p2pnet headline roundups | Last of the day …
Last month, French law forced Apple to promise that consumers could buy a version of its iPhone in this country without having to be locked into a long-term contract with Orange, the only mobile phone operator offering the new device. Now, the same issue is tripping up Apple`s plans to sell the music-playing cellphone in Germany, the largest European telephone market. Last week, the Vodafone Group won the first round of a legal case against T-Mobile over its exclusive deal to sell the iPhone there. A German court ruled that T-Mobile must offer the iPhone to everyone, even without the 24-month contract that it had required for buyers of the phone, which went on sale in Germany for 399 euros ($591) on Nov. 9. T-Mobile is appealing the ruling.
Extreme cases of surveillance carried out against punk-bands, members of the “Eastern German magazine” ‘telegraph’ and other press representatives is raising the degree of uneasiness felt throughout the country. More and more details emerge in relation to the investigations into the authorities’ conduct concerning the “militante gruppe” (mg) [militant group] and the suspects associated with it. It transpired that investigators to the Federal Public Prosecutor’s Office not only intercepted letters originating from within the leftist spectrum addressed to Berlin-based daily news papers, but also engaged in the eavesdropping, protocolling and non-anonymous filing of phone conversations between journalists of the NDR [North German Broadcasting], taz [left-wing daily paper] and Spiegel Online, to name a few. The former GDR-opposition magazine further reports that the investigations against the ‘mg’ even resorted to the inclusion of materials derived from personal files on victims of the Eastern German state security police ‘Stasi’ for the purpose of drawing up-to-date personal profiles, formerly maintained on GDR system-critics.
Websites promoting anorexia shut down in Spain: Microsoft – Agency France-Presse
Four websites accused of promoting anorexia and bulimia as acceptable weight-loss methods have been shut down in Spain, a spokesman for Microsoft’s Spanish division said Tuesday. The blogs, housed by the Microsoft division, were shut down at the request of Catalan Internet quality control agency Iqua, the spokesman added. He did not provide details on the content of the websites. It was the first time in Spain that a company housing Internet sites has shut down web pages seen as promoting eating disorders following a complaint from authorities, Iqua said.
Sony BMG, Yahoo ink online video licensing deal for music and video content – Associated Press
Sony BMG Music Entertainment has inked a licensing deal with Yahoo Inc. that clears the way for people to upload files with music or video content by the record company’s artists to Yahoo, the companies said Tuesday. Financial terms of the deal were not disclosed. Like similar deals, the agreement calls for Sony BMG to receive a cut of advertising revenue, Yahoo said. The deal also covers the distribution of music videos via Yahoo player applications and widgets that computer users can place on other Web sites.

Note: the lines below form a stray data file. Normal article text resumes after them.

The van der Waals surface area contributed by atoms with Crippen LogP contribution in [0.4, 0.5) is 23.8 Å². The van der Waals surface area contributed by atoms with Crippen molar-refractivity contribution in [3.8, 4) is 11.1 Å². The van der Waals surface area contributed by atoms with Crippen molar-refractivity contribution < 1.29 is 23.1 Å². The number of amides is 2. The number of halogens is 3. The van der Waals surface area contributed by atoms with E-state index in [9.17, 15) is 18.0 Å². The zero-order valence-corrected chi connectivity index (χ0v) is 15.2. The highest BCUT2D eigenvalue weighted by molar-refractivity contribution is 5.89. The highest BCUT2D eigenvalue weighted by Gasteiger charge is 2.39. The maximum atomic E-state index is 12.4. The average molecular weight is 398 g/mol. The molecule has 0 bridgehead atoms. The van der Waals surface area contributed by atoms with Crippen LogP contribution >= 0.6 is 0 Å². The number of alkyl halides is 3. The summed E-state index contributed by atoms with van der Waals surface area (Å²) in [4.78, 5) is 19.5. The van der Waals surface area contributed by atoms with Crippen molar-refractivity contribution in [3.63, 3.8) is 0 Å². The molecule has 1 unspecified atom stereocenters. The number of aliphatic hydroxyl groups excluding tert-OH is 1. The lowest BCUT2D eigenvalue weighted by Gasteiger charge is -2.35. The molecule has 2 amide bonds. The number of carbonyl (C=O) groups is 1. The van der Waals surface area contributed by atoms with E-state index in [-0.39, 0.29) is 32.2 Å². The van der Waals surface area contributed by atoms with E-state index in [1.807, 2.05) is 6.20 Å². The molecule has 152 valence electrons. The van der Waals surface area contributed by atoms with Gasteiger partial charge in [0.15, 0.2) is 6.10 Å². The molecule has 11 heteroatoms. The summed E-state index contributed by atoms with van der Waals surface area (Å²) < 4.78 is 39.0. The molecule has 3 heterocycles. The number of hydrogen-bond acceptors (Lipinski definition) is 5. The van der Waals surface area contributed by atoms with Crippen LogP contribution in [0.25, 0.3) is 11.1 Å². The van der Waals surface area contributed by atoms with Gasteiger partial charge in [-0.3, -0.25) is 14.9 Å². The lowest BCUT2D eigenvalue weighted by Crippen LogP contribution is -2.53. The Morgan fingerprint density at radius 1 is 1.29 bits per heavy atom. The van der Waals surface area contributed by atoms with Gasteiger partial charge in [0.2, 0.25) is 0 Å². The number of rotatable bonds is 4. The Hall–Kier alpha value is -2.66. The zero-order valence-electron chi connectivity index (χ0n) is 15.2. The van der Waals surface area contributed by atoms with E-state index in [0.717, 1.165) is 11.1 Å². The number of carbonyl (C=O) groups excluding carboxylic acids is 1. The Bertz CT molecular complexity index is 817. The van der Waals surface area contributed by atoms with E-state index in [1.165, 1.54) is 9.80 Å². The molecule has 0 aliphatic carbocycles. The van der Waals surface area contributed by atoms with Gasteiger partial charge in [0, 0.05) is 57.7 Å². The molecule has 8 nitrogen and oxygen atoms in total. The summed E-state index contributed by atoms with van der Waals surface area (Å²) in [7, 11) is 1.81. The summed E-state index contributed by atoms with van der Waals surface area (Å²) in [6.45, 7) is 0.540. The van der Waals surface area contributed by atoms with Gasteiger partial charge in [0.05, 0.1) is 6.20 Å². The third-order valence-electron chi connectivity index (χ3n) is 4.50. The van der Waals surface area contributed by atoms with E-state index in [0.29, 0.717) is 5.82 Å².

U.N. aid agency seeks YouTube ad – Reuters
The United Nations’ food aid agency has called on budding film-makers to help it raise awareness of hunger and bring the reality of abject poverty and suffering to the “YouTube” generation. The World Food Program (WFP) launched a contest on Wednesday for “edgy 30 or 60 second video(s) that will make the online community buzz about global hunger,” it said.
Two computer discs holding the personal details of all families in the UK with a child under 16 have gone missing. The Child Benefit data on them includes name, address, date of birth, National Insurance number and, where relevant, bank details of 25 million people.
A court hearing about whether a Christian activist can prosecute British state broadcaster BBC under blasphemy laws wound up on Wednesday, and judges will deliver a written verdict at a later date. Stephen Green of Christian Voice was at London’s High Court this week to try to overturn a decision by a district judge not to allow him to pursue his case against BBC director-general Mark Thompson and Jon Thoday.
LA rockers Red Hot Chili Peppers are suing the network behind TV hit Californication, alleging that the title is stolen from their 1999 single and album. But the group may struggle because it failed to protect its brand, according to a legal expert. Anthony Kiedis, Chad Smith, John Frusciante and Michael ‘Flea’ Balzary, doing business as Red Hot Chili Peppers, are suing Showtime Networks and others. They argue that the creation and marketing of the TV series “constitutes a false designation of origin, and has caused and continues to cause a likelihood of confusion, mistake, and deception as to source, sponsorship, affiliation, and/or connection in the minds of the public”.
Use free p2pnet newsfeeds for your site. It’s really easy!Subscribe to p2pnet.net | | rss feed: http://p2pnet.net/p2p.rss | | Mobile – http://p2pnet.net/index-wml.php
Net access blocked by government restrictions? Use Psiphon from the Citizen Lab at the University of Toronto. Go here for details. Download here.